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Learning to Live With the Data Quality Act

March 2003

Citation: ELR 10224

Author: Paul Noe et al.

MS. WAGNER: Welcome to Learning to Live With the Data Quality Act. I am Wendy Wagner, a professor at the University of Texas Law School.

In the year 2001, the U.S. Congress passed the Data Quality Act (DQA) as a rider to an appropriations bill. There was no legislative history indicating what Congress meant when it required agencies to establish processes to ensure and maximize the quality, objectivity, utility, and integrity of the information they disseminate. Instead, Congress directed the Office of Management and Budget (OMB), and ultimately the Office of Information and Regulatory Affairs (OIRA) at OMB, to provide guidance on what this one-sentence, legislative requirement means.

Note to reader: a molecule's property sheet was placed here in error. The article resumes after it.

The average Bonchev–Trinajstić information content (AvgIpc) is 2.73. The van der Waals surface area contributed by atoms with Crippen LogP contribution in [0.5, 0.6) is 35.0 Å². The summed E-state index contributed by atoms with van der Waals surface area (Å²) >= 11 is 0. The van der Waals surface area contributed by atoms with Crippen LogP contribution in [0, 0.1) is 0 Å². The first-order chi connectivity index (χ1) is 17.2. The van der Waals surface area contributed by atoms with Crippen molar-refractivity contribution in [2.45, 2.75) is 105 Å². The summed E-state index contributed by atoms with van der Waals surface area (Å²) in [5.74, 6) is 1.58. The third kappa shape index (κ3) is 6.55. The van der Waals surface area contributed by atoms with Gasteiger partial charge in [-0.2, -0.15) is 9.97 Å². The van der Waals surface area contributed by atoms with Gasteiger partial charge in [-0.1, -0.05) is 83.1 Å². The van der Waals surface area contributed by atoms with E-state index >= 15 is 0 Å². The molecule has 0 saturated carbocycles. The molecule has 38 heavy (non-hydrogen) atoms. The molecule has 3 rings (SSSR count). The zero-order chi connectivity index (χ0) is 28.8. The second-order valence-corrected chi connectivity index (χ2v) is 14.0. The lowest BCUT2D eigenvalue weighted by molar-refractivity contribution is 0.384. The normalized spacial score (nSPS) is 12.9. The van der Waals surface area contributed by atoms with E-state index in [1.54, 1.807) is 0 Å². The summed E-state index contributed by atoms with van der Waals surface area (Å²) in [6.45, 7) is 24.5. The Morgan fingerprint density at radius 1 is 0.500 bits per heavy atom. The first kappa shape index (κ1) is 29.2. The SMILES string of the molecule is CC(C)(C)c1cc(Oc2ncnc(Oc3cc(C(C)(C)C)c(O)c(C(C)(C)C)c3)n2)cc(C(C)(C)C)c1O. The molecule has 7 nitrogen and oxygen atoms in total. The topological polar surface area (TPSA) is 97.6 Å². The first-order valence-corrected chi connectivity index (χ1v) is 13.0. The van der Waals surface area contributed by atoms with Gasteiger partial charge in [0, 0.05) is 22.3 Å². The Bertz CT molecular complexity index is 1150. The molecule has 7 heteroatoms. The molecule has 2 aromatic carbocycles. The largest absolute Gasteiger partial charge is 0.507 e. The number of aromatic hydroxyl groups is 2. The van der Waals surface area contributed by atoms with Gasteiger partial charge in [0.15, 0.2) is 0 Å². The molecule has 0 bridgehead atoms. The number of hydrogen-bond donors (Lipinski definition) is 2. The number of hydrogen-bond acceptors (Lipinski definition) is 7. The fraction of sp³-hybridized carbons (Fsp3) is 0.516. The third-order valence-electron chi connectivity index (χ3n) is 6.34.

Paul Noe is the Counselor to the Administrator at the Office of Management and Budget's Office of Information and Regulatory Affairs (OIRA). His responsibilities include regulatory review, information quality, small business issues, and OIRA's Report to Congress on the Costs and Benefits of Federal Regulations. Prior to joining the Bush Administration, Mr. Noe served as Senior Counsel to Sen. Fred Thompson (R-Tenn.) on the Senate Government Affairs Committee. Frederick R. Anderson is a partner at Cadwalader, Wickersham & Taft, resident in the Washington, D.C., office. Sidney A. Shapiro is the Rounds Professor of Law at the University of Kansas. He is a founder and board member of the Center for Progressive Regulation. His latest book is Risk Regulation At Risk: Restoring A Pragmatic Balance. James Tozzi serves on the board of advisors for the Center for Regulatory Effectiveness, in Washington, D.C. David Hawkins is Director of the Natural Resources Defense Council's Climate Center. Wendy E. Wagner is a professor at the University of Texas School of Law. This is an edited transcript of a program held at the American Bar Association (ABA) Section of Administrative Law and Regulatory Practice 2002 Administrative Law Conference, held in Washington, D.C., October 17, 2002. This transcript is published with the permission of the ABA; the views expressed have not been approved by the ABA House of Delegates and do not constitute the position of the ABA.

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